16 key questions for Euro 2016

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Just as the Copa America Centenario is truly starting to pop off, the "Summer of Soccer" is about to kick into an even higher gear with the European Championships starting on Friday.

Before France and Romania get the ball rolling in the Stade de France, we've come up with 16 questions that will need to be answered over the next four weeks. That's a lot of questions, so let's cut the foreplay and get right to it.

Will the tournament be safe?

Just over six months removed from the Paris terror attacks, which included a hit at the Stade de France, safety remains the most critical issue. Unprecedented measures have been taken to try and ensure it, including deploying 90,000 police officers, soldiers, security guards and first responders, and setting up no-fly zones and anti-drone measures around all stadiums and practice facilities.

Yet fear inevitably remains. France's foreign office cautioned visitors that "stadiums, fan zones, bars and stations" are all terror targets, as will be the hundreds of trains carrying them across the country. And after police thwarted another terrorist plot just this week, Interpol issued a "high threat" warning for an ISIS attack.

How will the expanded field affect the quality of play?

There'll be those who say expanding from 16 to 24 teams will have diluted the tournament, but it actually might only enhance it.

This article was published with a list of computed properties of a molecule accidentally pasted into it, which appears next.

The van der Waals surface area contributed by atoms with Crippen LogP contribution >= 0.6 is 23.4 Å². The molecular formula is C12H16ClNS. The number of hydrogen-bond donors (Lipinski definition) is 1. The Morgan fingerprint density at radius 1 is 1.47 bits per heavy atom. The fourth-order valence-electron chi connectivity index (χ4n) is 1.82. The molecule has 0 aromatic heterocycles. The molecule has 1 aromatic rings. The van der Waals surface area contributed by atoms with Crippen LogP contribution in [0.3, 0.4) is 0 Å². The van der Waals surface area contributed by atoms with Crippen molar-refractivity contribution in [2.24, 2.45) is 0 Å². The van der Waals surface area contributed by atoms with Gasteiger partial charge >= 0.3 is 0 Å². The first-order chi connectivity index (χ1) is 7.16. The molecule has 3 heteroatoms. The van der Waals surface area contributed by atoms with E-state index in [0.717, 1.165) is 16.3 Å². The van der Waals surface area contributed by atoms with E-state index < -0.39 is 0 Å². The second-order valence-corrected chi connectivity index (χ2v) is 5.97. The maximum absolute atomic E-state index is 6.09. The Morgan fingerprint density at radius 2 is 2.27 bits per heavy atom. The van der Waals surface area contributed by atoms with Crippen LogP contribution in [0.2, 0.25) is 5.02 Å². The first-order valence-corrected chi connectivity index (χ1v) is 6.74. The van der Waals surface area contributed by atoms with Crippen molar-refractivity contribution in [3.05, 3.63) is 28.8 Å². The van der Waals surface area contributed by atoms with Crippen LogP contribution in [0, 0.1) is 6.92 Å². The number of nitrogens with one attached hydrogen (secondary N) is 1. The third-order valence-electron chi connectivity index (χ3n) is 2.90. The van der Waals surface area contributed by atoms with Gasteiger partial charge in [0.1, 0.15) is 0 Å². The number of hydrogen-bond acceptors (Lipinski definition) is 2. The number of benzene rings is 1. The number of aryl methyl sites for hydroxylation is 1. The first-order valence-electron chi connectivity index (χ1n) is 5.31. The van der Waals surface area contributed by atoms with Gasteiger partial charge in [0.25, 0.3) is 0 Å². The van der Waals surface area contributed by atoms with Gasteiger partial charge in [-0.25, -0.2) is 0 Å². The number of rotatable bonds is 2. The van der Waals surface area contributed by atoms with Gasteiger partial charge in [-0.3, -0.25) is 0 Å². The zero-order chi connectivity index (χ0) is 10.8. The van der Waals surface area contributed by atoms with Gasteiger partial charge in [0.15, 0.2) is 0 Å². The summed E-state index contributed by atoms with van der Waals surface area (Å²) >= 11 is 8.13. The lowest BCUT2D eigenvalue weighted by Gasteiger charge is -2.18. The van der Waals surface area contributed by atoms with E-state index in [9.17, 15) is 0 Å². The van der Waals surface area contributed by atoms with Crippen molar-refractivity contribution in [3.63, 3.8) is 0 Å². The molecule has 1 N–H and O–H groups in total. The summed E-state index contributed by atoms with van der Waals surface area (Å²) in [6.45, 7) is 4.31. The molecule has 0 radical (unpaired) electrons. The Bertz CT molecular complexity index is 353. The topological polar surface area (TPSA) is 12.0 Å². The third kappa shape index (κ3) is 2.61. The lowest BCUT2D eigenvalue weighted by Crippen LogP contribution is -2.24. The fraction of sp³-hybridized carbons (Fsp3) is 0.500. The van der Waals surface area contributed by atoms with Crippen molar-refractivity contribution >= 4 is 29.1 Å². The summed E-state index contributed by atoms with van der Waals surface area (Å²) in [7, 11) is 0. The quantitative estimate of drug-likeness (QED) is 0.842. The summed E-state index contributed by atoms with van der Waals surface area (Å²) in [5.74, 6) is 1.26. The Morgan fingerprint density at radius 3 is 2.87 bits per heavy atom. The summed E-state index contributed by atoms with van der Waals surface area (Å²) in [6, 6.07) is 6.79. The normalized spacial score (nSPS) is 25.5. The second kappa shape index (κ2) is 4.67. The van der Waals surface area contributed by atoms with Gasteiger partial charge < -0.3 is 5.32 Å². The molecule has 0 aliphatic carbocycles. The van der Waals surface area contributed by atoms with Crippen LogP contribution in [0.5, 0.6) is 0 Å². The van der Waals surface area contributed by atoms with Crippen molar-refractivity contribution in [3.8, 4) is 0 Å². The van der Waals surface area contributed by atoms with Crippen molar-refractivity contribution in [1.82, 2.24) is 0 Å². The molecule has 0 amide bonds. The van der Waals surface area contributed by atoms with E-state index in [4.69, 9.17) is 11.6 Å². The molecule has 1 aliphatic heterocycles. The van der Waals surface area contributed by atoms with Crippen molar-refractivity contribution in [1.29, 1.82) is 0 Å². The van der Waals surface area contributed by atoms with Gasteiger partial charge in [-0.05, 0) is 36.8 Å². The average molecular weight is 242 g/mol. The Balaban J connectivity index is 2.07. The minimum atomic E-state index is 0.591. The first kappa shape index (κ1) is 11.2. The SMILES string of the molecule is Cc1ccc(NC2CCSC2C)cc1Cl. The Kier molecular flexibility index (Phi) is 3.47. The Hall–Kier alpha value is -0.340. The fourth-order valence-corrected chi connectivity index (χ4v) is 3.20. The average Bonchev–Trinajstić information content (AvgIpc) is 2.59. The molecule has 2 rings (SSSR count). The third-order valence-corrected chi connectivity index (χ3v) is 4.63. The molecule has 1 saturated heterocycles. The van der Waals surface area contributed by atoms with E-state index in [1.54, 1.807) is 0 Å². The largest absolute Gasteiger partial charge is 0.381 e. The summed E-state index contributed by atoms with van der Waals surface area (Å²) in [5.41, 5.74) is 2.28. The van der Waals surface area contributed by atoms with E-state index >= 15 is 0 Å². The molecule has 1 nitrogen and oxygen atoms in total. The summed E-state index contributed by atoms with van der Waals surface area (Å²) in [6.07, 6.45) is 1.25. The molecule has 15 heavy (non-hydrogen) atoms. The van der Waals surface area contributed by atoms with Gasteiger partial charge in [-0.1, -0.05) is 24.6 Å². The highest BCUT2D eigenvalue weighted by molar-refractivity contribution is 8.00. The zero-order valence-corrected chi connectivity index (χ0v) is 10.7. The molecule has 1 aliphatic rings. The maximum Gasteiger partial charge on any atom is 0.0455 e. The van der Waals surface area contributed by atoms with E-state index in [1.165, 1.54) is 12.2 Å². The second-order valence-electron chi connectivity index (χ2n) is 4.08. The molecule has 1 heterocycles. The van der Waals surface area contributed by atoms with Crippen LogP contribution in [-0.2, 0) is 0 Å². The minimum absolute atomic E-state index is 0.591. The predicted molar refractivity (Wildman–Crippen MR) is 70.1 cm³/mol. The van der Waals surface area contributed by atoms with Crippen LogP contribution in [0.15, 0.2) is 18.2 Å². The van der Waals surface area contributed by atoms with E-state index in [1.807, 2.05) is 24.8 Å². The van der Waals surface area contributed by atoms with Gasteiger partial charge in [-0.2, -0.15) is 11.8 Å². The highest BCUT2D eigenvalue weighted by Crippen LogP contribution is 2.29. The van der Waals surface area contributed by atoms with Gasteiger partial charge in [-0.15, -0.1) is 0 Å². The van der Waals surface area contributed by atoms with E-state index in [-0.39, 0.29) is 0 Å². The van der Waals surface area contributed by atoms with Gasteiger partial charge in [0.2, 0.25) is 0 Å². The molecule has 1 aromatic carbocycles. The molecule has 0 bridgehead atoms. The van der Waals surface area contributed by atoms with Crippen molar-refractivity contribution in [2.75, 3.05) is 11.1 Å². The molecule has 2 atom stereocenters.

Bumping every team's chance to make the Round of 16 leaves more room for error, and just might inspire bolder tactics. And a deeper field and extra round definitely brings in more cash, more fans, and better odds at juicy upsets and intriguing storylines. Either way, proponents and opponents of World Cup expansion will be watching closely how it all unfolds.

Can France's defense hold up their end of the bargain?

The hosts are betting favorites to win it all despite a relatively inexperienced squad, and there's a simple reason for that. Even without Karim Benzema, who's sitting this one out over some, um, improprieties, France is absolutely loaded.

But while Didier Deschamps has an embarrassment of riches in attack and midfield -€“ oh God, that midfield -€“ the back line could be Les Bleus' downfall. Losing Raphael Varane to a knee injury is massive, and Patrice Evra is somehow still a starter. Unless the midfield dominates, Hugo Lloris may need to be at his best if France want to win their second trophy on home soil in 18 years.

Speaking of shaky defenses, can Germany figure out theirs?